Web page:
Similar to a single class signature, when viewed as a “closed class signature” a signature closure has a name: namely, that of its root class signature; has member signatures: namely, field and method signatures of its root class signature; has a fields shape and a methods shape: namely, those of its root class signature; and it has immediate supersignature names: namely, those of its root class signature. A signature closure, not just a class signature, is the full formal expression of the notion of object interfaces. Each class in a class-based OOP program has a corresponding class signature and a corresponding class signature closure. The nominal information in a class signature closure is an invariant of all instances of the class (including the behavioral contracts associated with class names.)

5.4. Relations on Signatures

For class signatures and , we define where is an equivalence relation on sequences that ignores the order (and repetitions) of elements of a sequence. For two field signatures and , Similarly, for two method signatures and , (Here, sequence equality, not sequence equivalence, is used. For method parameter signature names, order and repetitions do matter.)

Two signature environments are equal if and only if they are equal as sets. Two signature closures are equal if and only if they are equal as pairs. Equal signature closures have the same root class signature name and equal signature environments.

Finally, a relation between signature environments that is needed when we discuss inheritance is the extension relation on signature environments. A signature environment extends a signature environment (written ) if binds the names defined in to exactly the same class signatures as does. Viewed as sets, is a superset of . Thus,

5.5. Subsigning and Inheritance

The supersignatures component of class signatures defines an ordering relation between signature closures. We call this relation between signature closures subsigning. The subsigning relation between class signature closures models the inheritance relation between classes in class-based OOP.

A signature closure is an immediate subsignature () of a signature closure if the signature environment (i.e., the second component) of is an extension () of the signature environment of and the signature name of is a member of the supersignature names component of the root class signature of , i.e.,

The subsigning relation, , between signature closures is the reflexive transitive closure of the immediate subsigning relation (). To illustrate the definitions given in this section, Appendix A presents a few examples of signature constructs, and presents examples of signature closures that are in the subsigning relation.

The inclusion of class contracts in deciding the subsigning relation makes the subsigning relation a more accurate reflection of a true “is-a” (substitutability) relationship than the structural subtyping relation used in structurally-typed OOP. This makes subsigning capture the fact that subtyping in nominally-typed OOP is more semantically accurate than structural subtyping, as mentioned earlier, and as is explained in more detail in (AbdelGawad, 2016b).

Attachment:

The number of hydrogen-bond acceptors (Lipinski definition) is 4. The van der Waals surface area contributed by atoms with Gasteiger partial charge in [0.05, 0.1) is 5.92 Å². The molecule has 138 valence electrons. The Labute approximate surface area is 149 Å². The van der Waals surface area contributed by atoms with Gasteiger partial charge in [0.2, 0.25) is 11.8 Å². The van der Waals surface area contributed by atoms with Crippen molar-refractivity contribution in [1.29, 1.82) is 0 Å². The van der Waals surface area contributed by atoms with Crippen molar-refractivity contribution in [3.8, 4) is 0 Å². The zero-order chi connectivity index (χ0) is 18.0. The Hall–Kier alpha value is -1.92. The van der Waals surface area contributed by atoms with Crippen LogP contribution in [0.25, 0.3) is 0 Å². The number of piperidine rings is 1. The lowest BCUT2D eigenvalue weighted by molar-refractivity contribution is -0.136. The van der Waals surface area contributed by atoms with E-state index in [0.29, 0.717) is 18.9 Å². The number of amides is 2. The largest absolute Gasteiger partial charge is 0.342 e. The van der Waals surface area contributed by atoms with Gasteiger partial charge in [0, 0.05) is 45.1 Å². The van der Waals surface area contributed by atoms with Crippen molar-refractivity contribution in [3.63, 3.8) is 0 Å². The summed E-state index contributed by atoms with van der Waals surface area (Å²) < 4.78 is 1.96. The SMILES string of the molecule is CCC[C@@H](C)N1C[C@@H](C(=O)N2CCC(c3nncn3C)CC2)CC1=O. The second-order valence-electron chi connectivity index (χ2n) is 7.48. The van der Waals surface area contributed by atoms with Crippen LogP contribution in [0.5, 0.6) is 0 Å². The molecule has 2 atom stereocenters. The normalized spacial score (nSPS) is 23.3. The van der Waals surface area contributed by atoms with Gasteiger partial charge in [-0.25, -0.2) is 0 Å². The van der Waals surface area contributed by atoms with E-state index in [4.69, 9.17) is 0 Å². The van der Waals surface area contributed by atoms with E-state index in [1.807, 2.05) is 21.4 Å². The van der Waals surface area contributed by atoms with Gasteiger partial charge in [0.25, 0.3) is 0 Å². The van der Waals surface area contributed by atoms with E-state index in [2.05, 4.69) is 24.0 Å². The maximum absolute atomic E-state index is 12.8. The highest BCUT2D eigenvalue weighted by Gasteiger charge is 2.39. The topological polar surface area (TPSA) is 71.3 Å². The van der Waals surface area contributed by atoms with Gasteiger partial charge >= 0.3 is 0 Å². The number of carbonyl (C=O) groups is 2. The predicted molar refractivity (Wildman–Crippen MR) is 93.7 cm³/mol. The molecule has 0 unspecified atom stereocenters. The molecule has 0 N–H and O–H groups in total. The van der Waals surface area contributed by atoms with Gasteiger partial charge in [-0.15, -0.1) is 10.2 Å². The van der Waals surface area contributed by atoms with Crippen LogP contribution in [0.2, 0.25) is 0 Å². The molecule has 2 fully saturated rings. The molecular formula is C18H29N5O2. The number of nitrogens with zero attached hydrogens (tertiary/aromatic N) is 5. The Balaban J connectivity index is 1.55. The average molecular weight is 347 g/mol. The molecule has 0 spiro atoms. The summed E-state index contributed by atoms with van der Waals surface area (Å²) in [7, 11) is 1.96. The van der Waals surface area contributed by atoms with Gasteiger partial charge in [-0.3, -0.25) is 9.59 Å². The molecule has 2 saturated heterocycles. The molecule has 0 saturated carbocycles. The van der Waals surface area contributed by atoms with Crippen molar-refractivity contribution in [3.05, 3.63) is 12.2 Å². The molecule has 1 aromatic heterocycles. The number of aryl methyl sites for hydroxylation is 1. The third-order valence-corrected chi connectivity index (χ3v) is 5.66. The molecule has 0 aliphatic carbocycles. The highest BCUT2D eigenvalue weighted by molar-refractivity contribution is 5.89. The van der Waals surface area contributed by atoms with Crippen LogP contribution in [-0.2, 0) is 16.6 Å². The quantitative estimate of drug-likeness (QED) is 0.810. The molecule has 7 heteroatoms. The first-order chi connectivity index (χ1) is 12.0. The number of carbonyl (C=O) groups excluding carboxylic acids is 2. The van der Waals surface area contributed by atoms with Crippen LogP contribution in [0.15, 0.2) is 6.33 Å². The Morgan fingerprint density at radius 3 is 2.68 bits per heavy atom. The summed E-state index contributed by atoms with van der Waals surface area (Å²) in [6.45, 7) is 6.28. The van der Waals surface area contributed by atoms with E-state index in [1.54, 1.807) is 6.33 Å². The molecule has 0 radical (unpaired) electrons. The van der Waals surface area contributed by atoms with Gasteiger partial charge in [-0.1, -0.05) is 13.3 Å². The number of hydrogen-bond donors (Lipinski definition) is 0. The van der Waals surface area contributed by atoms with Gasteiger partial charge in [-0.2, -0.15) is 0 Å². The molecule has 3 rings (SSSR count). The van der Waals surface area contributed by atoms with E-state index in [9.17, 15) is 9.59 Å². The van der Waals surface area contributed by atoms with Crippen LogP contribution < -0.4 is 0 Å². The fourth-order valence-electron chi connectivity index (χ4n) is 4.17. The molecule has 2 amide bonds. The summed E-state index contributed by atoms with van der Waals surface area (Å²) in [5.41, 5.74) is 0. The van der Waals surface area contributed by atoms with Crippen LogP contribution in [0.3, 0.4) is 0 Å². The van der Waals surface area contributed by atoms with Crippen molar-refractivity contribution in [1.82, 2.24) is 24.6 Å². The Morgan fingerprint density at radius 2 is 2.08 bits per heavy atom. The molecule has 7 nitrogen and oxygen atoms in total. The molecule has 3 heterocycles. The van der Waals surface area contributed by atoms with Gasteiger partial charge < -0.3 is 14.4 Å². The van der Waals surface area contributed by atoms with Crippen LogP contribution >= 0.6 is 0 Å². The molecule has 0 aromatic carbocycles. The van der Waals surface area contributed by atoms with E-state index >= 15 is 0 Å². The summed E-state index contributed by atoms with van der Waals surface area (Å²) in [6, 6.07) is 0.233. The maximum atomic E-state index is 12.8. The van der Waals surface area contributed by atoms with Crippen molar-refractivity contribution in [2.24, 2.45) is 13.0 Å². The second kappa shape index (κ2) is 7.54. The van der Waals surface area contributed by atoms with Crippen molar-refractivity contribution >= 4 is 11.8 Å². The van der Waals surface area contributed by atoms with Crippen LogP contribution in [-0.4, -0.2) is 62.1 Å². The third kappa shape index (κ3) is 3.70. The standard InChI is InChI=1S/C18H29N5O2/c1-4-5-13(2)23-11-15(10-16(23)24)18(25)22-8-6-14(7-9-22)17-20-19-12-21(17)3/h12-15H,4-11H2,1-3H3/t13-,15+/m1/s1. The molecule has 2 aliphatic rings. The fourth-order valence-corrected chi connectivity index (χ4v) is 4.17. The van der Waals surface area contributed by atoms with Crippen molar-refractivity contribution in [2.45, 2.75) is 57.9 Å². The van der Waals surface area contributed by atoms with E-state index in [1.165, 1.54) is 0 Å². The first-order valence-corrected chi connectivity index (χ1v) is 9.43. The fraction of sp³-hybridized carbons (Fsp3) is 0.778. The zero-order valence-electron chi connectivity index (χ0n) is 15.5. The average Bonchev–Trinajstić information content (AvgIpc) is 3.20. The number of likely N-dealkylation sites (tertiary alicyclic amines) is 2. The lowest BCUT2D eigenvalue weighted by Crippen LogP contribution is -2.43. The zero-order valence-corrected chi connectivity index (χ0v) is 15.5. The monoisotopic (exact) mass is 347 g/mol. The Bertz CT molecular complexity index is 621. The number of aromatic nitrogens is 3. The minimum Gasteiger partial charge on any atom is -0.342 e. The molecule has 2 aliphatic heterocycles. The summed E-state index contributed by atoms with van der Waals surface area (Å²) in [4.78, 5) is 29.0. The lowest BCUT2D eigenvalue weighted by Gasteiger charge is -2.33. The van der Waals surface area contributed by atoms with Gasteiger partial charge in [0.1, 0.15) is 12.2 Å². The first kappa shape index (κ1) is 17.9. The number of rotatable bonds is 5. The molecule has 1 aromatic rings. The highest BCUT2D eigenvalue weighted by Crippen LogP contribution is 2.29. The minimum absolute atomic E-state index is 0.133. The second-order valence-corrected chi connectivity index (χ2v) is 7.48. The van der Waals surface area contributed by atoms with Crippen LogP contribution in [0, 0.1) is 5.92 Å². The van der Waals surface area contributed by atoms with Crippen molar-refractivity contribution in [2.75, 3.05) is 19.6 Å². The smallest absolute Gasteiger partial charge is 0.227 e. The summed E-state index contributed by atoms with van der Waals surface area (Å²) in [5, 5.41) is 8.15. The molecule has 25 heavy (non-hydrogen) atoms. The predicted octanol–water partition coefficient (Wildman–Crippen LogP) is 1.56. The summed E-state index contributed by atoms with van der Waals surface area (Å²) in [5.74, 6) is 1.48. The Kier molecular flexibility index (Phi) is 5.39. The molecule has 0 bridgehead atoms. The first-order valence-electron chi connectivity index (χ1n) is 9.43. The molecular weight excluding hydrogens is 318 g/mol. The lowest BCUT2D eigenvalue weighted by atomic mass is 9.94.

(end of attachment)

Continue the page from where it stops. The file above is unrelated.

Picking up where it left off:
6. : A Model of Nominal OOP

Using the records domain constructor () presented in Section 4 and signature constructs presented in Section 5, in this section we now present the construction of as a more precise model of nominally-typed mainstream OOP.

The construction of proceeds in two steps. First, the solution of a simple recursive domain equation defines a preliminary domain of raw objects, where an object in contains (1) a signature closure that encodes nominal information of nominally-typed OOP, and contains bindings for object members in two separate records: (2) a record for fields of the object, and (3) a record for methods of the object.

A simple recursive definition of objects with signature information does not force signature information embedded in objects to conform with their member bindings. Accordingly, in the second step of the construction of , invalid objects in the constructed preliminary domain of objects are “filtered out” producing a domain of proper objects that model nominal objects of mainstream OO software. Invalid objects are ones where the signature information is inconsistent with member bindings in the member records. The filtering of the preliminary domain is done by defining a projection function on the preliminary domain .

We call the model having the preliminary domain defined by the domain equation ‘’. Our target model, , is the one containing the image domain resulting from applying the filtering function on the preliminary domain of .

6.1. Construction of

The domain equation defining , and thence , uses two flat domains and . Domain is the flat domain of labels, and domain is the flat domain of signature closures (Section 5).

The domain equation that describes is


where the main domain defined by the equation, , is the domain of raw objects, is the strict product domain constructor, and is the records domain constructor (Section 4). Equation (4) states that every raw object (i.e., every element in ) is a triple of:

  1. A signature closure (i.e., a member of ),

  2. A fields record (i.e., a member of ), and

  3. A methods record (i.e., a member of where is the strict continuous functions domain constructor, and is the finite-sequences domain constructor.)